Student protests – March 2021
No reason to celebrate Human Rights Day
As reported by Eyewitness News, Wits SRC president, Mpendulo Mfeka, said South Africans still did not have access to higher education, let alone affordable education.
“We cannot proceed as though things are normal at the university, so to us, this is a sarcastic day and we will not be celebrating it.”
This despite 27 years of democracy. For this reason, the students say they did not celebrate Human Rights Day “as there was nothing to celebrate”.
Education excludes the poor
In addition, the University of Johannesburg’s SRC president, Simphiwe Methula, pointed out the country’s education system still excludes the poor. Methula said “students are left behind” because they can’t afford to register.
“We tried fighting for them but the university itself privatised those who had money to register.”
The students said that 27 years after democracy, the fight for free decolonised education continued and innocent people were being killed during peaceful protests.
As the country continues to mark Human Rights Day, students said that the right to education and to protest was yet to be realised for many black people in South Africa.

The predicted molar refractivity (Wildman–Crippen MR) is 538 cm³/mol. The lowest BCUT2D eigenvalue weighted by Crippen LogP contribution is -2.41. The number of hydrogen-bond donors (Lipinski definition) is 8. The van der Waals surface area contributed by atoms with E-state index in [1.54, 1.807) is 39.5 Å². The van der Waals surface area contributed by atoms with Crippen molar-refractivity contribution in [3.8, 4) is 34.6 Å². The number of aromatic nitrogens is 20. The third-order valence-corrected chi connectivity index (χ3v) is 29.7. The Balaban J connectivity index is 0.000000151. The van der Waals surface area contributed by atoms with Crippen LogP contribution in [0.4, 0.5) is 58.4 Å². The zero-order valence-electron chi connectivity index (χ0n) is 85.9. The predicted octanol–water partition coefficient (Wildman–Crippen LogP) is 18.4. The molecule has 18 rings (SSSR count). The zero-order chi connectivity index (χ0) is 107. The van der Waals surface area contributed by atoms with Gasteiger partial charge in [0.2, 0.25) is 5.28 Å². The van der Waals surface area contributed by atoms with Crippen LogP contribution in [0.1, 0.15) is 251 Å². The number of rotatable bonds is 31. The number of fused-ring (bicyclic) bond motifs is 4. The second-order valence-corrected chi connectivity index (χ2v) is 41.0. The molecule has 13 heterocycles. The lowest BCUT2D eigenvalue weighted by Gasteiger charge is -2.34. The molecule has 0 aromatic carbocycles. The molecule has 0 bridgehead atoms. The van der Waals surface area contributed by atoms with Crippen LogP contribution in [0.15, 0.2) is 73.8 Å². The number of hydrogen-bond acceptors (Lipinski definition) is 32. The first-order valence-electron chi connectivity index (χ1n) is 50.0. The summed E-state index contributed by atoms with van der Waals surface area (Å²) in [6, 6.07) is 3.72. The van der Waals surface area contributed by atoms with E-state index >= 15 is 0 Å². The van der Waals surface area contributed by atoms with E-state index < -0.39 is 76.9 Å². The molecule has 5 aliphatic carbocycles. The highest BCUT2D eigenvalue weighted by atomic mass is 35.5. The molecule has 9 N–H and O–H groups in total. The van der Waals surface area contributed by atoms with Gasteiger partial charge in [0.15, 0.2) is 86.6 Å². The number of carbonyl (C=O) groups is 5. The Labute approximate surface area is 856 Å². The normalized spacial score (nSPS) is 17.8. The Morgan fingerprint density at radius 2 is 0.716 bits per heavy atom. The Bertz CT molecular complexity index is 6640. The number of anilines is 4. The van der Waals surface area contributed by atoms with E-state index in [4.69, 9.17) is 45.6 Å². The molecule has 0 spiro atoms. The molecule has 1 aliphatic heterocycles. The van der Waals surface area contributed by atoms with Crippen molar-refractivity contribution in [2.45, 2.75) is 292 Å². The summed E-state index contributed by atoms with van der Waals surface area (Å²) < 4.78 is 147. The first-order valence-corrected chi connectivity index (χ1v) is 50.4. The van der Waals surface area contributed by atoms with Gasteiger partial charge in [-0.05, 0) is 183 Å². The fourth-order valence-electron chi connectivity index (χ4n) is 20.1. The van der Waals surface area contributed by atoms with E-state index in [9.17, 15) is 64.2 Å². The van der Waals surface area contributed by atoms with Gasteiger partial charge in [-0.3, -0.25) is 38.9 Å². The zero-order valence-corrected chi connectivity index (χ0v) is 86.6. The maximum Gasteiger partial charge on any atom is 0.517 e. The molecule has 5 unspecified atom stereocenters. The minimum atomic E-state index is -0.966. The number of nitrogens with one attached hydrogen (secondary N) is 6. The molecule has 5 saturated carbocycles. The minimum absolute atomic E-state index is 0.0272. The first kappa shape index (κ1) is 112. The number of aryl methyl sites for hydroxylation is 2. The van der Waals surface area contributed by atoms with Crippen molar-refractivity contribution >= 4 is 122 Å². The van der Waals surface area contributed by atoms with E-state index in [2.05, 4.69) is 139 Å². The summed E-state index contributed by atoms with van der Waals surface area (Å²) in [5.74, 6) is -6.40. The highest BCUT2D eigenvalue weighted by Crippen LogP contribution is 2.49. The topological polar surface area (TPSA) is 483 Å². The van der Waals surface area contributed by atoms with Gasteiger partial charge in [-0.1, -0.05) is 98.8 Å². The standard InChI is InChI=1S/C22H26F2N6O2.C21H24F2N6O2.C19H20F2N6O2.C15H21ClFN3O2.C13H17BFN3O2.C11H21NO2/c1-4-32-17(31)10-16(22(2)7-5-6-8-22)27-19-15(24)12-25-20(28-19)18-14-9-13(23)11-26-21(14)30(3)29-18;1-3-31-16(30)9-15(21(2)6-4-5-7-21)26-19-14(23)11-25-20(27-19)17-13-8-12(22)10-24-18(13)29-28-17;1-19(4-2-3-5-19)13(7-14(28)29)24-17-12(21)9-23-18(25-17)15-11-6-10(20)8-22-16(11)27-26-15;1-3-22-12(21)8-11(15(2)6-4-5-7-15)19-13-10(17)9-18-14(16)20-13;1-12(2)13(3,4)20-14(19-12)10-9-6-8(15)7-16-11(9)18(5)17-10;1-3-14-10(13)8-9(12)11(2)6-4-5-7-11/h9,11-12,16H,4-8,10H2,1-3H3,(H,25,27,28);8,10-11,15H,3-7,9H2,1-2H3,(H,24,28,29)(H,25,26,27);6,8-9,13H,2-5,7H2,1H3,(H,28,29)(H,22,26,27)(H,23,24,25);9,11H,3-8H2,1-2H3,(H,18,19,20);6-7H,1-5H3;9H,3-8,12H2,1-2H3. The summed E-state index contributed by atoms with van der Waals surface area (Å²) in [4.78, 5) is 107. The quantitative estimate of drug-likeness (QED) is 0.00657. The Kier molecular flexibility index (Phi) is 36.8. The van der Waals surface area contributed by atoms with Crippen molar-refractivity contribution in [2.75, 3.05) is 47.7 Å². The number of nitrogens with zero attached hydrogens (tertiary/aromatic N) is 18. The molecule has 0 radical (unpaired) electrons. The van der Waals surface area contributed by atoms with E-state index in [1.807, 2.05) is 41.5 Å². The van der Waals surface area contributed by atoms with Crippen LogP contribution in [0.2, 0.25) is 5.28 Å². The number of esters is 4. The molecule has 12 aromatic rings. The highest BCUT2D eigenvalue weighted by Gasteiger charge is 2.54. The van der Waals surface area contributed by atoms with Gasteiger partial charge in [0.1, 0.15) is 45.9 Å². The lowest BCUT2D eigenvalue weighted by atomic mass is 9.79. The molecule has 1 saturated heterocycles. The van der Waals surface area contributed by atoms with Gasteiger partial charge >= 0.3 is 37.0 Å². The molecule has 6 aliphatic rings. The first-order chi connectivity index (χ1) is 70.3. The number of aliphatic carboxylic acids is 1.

Why student protest turn violent
Jane Duncan, Professor in the Department of Journalism, Film and Television at the University of Johannesburg explain why some students use disruptive tactics to shut campuses down until their demands are met.
Duncan explains that “state repression creates solidarity among movement participants” as well, who then justifies the need for violence as a form of self-defence. In short, “violence emerges from violence.”
“The sad reality is that the authorities often ignore peaceful, non-disruptive protests. Outside the university context, civic organisations like Abahlali base Mjondolo have engaged in road blockades because their more conventional protests were ignored”.
Jane Duncan for The Conversation
Now read: ‘I’m missing out’ – pupil’s desperate fight for his right to education